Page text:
On the ground floor are all the retail opportunities you expect from a service station: a WH Smith, Booths supermarket, Gourmade frozen food store, Post Office branch and Costa Coffee. Upstairs, there’s a lounge with wifi access, meeting pods, a kids area, wellbeing zone and a showcase for EVs, which will feature a new model on display, plus information on EVs. If you take advantage of just some of these activities, that 40-minute charge will go by in a flash.
One of the most significant aspects of the Gridserve project is that the company is aiming to supply net zero carbon charging. This is because the company is, as much as possible, twinning solar farms that it also owns with its Electric Forecourts: for Braintree, a solar farm 44 miles away will supply the national grid with a kilowatt of power for every kilowatt used by the chargers. There are also onsite solar panels and a 6 GWh battery for storing electricity.
It’s an impressive set-up, but the big question is whether Gridserve can survive, financially, to roll out the rest of the 100-strong network, but also until EVs increase in numbers to the kind of saturation point where most of us are driving them.
“We've modelled these projects as infrastructure projects, critical power infrastructure. We model that over many years, so 30 years is how we look at the timeframe of a project like this. Our business case is not based on a year or two, or three or four. It's literally based on 30 years,” Harper explained.
“The other thing that allows us to do is to keep the cost of charging lower,” he continued. “We’re not actually announcing until we launch what our pricing strategy is, but it's going to be very competitive. If the plan was to charge people and arm and a leg for that energy, then you're shooting yourself in the foot, because that's going to not encourage people to want to make the transition to electric vehicles.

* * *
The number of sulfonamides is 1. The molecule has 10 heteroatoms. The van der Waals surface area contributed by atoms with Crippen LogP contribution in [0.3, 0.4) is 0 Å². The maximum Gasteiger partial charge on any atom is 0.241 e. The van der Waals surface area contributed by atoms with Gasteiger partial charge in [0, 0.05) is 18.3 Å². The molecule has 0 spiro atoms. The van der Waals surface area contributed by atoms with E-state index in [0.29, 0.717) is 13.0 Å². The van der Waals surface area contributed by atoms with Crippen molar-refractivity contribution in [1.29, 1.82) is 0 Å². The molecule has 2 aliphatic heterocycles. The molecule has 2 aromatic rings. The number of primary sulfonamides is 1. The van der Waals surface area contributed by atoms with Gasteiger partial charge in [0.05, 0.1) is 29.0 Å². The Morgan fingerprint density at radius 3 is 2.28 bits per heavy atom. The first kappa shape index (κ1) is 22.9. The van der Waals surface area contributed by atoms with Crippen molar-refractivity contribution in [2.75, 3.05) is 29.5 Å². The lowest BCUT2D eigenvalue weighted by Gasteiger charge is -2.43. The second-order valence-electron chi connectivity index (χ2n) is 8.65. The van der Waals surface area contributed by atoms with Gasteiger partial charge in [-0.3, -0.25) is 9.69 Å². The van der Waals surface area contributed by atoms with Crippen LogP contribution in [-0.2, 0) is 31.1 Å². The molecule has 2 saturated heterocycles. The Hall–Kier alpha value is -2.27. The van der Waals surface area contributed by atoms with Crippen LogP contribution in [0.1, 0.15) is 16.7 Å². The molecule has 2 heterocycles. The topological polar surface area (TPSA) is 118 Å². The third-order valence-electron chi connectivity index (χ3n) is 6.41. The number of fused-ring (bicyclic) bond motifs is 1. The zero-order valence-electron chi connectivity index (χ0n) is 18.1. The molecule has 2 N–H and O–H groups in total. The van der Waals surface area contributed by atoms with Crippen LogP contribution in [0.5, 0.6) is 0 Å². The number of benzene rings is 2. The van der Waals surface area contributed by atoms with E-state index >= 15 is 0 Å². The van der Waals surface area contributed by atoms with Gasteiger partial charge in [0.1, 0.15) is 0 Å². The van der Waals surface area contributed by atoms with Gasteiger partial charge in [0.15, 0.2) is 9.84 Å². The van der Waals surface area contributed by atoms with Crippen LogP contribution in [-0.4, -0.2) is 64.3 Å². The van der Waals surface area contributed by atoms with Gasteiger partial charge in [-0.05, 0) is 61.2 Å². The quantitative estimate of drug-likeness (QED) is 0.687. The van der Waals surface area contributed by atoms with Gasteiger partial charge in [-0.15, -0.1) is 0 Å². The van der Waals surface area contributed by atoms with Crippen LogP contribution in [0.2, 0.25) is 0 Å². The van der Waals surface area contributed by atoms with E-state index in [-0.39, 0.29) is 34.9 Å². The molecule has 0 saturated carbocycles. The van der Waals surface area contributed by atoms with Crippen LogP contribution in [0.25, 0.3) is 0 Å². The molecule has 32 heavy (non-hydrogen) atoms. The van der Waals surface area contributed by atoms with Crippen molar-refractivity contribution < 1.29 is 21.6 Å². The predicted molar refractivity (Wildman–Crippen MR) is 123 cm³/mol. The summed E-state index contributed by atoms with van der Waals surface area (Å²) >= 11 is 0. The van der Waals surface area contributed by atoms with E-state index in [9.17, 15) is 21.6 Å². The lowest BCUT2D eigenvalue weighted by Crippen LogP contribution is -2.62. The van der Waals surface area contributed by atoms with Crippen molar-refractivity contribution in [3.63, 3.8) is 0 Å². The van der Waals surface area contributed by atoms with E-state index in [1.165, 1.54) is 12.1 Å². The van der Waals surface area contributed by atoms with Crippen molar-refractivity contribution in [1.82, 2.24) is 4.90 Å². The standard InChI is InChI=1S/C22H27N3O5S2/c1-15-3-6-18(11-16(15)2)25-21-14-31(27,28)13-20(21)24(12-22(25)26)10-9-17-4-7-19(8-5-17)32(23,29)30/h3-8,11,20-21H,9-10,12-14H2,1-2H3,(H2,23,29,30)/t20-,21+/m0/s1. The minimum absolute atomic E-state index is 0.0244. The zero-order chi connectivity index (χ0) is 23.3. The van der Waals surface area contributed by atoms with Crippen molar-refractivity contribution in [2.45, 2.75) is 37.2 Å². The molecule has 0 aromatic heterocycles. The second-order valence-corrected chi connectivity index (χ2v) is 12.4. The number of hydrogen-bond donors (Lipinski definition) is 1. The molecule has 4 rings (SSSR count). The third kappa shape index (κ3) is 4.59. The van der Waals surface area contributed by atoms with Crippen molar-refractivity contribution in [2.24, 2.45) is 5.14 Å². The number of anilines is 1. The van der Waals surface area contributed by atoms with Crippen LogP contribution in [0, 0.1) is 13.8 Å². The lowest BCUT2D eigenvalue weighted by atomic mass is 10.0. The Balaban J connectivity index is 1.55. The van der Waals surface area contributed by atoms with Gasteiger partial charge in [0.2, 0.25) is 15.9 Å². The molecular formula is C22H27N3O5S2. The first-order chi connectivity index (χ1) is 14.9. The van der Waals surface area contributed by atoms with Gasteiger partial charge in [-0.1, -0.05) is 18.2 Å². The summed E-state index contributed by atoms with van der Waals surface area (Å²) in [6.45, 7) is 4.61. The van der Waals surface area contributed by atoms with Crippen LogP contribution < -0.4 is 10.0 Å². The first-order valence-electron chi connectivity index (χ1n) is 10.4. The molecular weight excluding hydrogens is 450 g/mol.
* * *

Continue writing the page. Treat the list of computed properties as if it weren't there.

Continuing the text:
“And that's what we need: to make this work well for everybody. It was a lot more difficult four years ago, when we were trying to persuade investors that this was the right solution to trigger the mass migration to electric vehicles. It's a lot easier now, because our ambitions are very conservative, compared to what the government has laid out [banning the sale of petrol and diesel vehicles, potentially by 2032 or even 2030].”
Harper is confident that Gridserve can last the course. “Gridserve is a business built on sustainable energy – and sustainability in our mind also means sustainable business models. Sustainable business models mean you're not dependent on subsidies.”
The Braintree site is set to open in late autumn, with Harper suggesting that the number of Gridserve sites will be in double digits within the next 18 months to two years.
This will be music to the ears of EV drivers, because although there are 34,000 public chargers in the UK now, reliability of the various networks can be patchy. Gridserve, when it has 100 Electric Forecourts open across the country, should offer a reliable, rapid-charging option for those who have to charge away from home.
And who knows? You might even be able to pick up some flowers, too.